The consequence of such a policy of running a business, if it is really so in its truest sense, without adequate return from the sales, has led to the closure of hundreds of newspapers around the world, and further loss of jobs in the existing media organizations. 

Why won’t a spoon-fed industry shrink if economies are in the doldrums and if sponsorship doesn’t seem to be lucrative to the sponsors? And windows of earning revenue in relation to production and pricing of newspapers were also not properly explored earlier, during the heyday.

Before what may be reckoned the media meltdown, politically active, culturally selective, socially enthusiastic, would-be intellectual, and career-wise ambitious young men and women joined the “noble” profession, though a section of them had never been journalists per se. 

The “bohemian” newsmen just did not deliberate about who would remunerate them for their collective service to society. They tried journalism in line with written or unwritten editorial policies, seniors’ guidance or dictation, level of understanding of the respective houses, and sometimes whims of friends, but didn’t care about whether the advertisers would someday value their jobs at all, or whether there would be innumerable advertising sources to help make up for the losses made by newspapers. 

Not too many journalists asked: “What if” they distanced them from the people or from truth?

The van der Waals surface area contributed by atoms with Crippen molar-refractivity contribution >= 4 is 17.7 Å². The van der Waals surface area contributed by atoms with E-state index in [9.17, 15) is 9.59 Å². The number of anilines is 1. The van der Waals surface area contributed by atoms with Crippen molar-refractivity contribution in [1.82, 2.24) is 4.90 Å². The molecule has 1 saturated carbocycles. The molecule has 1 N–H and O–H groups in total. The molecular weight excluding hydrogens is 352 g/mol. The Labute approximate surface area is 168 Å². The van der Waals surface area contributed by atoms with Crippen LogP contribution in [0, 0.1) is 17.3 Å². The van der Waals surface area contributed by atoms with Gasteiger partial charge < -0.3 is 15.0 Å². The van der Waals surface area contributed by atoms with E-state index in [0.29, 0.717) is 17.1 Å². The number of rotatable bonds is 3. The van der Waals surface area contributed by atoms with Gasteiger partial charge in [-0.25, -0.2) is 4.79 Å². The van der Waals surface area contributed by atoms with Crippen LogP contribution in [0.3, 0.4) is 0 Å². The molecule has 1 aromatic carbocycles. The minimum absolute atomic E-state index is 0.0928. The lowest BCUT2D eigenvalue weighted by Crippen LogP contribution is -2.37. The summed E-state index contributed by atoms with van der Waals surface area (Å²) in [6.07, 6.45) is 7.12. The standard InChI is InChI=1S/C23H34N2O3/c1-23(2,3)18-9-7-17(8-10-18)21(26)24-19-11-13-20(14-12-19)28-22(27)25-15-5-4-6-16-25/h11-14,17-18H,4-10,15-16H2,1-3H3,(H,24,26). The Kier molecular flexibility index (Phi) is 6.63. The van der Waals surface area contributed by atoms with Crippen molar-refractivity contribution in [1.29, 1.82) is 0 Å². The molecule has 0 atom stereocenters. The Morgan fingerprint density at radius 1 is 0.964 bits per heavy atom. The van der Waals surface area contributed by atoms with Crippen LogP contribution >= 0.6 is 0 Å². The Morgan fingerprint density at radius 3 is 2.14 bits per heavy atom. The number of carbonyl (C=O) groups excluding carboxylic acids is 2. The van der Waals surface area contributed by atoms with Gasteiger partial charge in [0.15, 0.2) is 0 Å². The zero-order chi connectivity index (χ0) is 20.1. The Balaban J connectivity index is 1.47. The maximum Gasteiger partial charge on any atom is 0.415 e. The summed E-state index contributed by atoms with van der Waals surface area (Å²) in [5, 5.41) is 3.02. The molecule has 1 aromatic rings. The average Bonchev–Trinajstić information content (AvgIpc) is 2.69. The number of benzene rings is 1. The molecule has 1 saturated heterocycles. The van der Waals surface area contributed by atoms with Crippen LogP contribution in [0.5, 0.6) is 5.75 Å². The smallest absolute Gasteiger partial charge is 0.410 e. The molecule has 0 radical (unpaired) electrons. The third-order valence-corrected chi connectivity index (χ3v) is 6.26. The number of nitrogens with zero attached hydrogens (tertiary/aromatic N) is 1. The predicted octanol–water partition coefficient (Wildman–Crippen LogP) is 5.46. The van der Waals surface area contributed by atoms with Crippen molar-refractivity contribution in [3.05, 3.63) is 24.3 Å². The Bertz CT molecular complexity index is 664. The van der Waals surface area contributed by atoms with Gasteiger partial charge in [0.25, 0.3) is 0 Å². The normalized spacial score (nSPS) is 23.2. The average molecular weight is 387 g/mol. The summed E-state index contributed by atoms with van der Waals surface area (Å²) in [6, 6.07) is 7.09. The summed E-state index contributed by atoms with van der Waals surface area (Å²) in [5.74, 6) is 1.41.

Readers, as the customers at the corporate age, would have paid fully for “commercial” operation of the newspapers, had it been the rule of the game. Dailies, weeklies, and periodicals, published by patrons and as spokespersons of political parties, made attempts to recover the costs by means of sales push among party cadres, supporters, and sympathizers, as practiced in post-colonial Asia and on university campuses.

That kind of financial support was not considered feasible, as the expenses rose for a variety of reasons. All media outlets, except the ones run by the state, did show their confidence in the burgeoning ad market, practically accepting their excessive dependence on corporations and consumerist businesses. 

Accordingly, the media moguls in the West had proved for decades that newspapers could be a highly profitable business.

The widely circulated newspapers had, by and large, reaped higher benefits from the ad market. But they barely noticed that they had actually sold out the public trust they earned to the advertisers. 

Typical business newspapers had, at least, stuck to their basics by serving the stakeholders, not the commoners, in exchange for subscription fees and advertising money. 

Some merchants of journalism didn’t have to face mass trial for thoughtlessly promoting harmful products and exploitative services through publishing or broadcasting ads.

Businesswise, the financers of popular dailies or weeklies had done an injustice to themselves by not charging the readers for realizing the money they spent on publishing the hard copies.

The media houses in South Asia, whatever may be their financial status, won’t disclose their income and expenditure reports, unlike the Western practice.